-We tend to slough off this stuff and as a group weve traditionally dealt with it by not dealing with it," says Anderson, a maternity ward nurse at Campbell River Hospital. During her 29 years of nursing shes been bitten, had her hair pulled, and her neck scratched. -These werent accidents; they were acts of aggression by my patients," she insists. -And what really upset me was that I got no support afterwards."

The good news, says Anderson, is that a new generation of health care workers is more assertive when it comes to safety and wellness. -Theyre being taught that you dont have to take it."

Preventing, mitigating the risks

The second part of the Violence Committees strategy is to develop evidence-based best practices to prevent or mitigate the risks of violence. An environmental scan identifying existing programs and a document titled Elements of a Best-Practice Violence Prevention Program have already been completed.

Risk-assessment tools are being developed and will be tested in February during stakeholder workshops. The next step, developing tools to control the risks, is the most important step from an employers perspective, says Frances Kersteins, who represents the Health Employers Association on the committee.

-It doesnt help to know where the risks are if you dont know how to eliminate or mitigate them," Kersteins says. -What is the evidence for what works to prevent or mitigate risk on the front lines in a way that is sustainable resource-wise?"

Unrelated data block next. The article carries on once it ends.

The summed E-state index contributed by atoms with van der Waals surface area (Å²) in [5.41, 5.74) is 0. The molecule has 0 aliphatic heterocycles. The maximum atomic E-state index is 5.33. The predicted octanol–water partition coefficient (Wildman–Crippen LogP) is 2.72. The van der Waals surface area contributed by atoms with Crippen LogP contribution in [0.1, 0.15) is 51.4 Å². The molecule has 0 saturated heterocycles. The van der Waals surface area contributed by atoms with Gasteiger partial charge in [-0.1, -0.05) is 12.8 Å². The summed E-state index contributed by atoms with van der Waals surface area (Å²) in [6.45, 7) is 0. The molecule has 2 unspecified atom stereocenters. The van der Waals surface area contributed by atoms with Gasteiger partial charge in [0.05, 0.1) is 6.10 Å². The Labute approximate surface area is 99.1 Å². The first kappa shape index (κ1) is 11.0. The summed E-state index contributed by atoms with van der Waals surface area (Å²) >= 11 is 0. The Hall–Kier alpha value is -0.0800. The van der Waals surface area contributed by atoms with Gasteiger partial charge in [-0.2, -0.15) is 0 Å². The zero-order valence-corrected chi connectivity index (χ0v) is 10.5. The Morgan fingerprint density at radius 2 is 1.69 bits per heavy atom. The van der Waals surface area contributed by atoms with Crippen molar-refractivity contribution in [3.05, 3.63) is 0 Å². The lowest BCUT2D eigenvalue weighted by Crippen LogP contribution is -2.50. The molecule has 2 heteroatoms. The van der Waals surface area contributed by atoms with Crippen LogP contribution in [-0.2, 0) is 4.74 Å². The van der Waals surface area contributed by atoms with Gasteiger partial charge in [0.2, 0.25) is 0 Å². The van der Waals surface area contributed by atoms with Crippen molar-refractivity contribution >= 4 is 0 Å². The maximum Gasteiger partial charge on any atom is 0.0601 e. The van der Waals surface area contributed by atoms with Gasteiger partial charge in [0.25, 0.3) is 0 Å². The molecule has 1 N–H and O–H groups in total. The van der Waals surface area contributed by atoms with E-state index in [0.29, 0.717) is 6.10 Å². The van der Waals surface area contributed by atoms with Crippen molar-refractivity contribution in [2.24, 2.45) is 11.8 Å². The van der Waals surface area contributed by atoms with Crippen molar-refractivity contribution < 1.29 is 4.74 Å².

Answering that question will be a priority, and a significant challenge, for committee members for the next several months. What makes the issue of violence in health care so challenging is its complexity says Dhillon. The roots of the violence are deepseated and diverse, requiring more than a one-size-fits-all solution she points out.

Diverse causes, distinct solutions

Kersteins agrees. To start, she says, theres a clinical reason for some of the violence. -Someone with dementia or a mental health issue who lashes out does so for different reasons than someone who turns up at the ER drunk. One is a criminal act; the other isnt."

-The long-term care nurses get roughed up on a regular basis," says Anderson, who notes that systemic issues related to bed shortages can compound the challenges of working with these patients. -When there are not enough beds for dementia patients in long-term care, they have been placed in acute care with limited controls. It increases the risks for nurses and its also unfair for the patients."

Delays in receiving health care can put stress on patients and their families, says Dhillon, increasing their likelihood of becoming verbally or physically abusive.

Dhillon points to other facts that may also play a role in the increasing violence: a decrease in respect for workers in health care; and a general de-sensitization to violence. She also notes growing gang violence in the province — an issue that starts in the streets but can end in emergency rooms with health care workers caught in the conflict.

In spite of the challenges, committee members are optimistic that solutions will be found. After all, theyve taken the first crucial step by putting aside their differences and engaging in meaningful dialogue.

Vital statistics

From 2003 to 2007, the number of health care sector claims due to unintentional and intentional violence rose by almost 40 percent:

 Year:  # of Claims
 2003  680
 2004  535
 2005  618
 2006  717
 2007  927
 Total cost:  $24,219,848

Source: WorkSafeBC Statistical Services, May 2008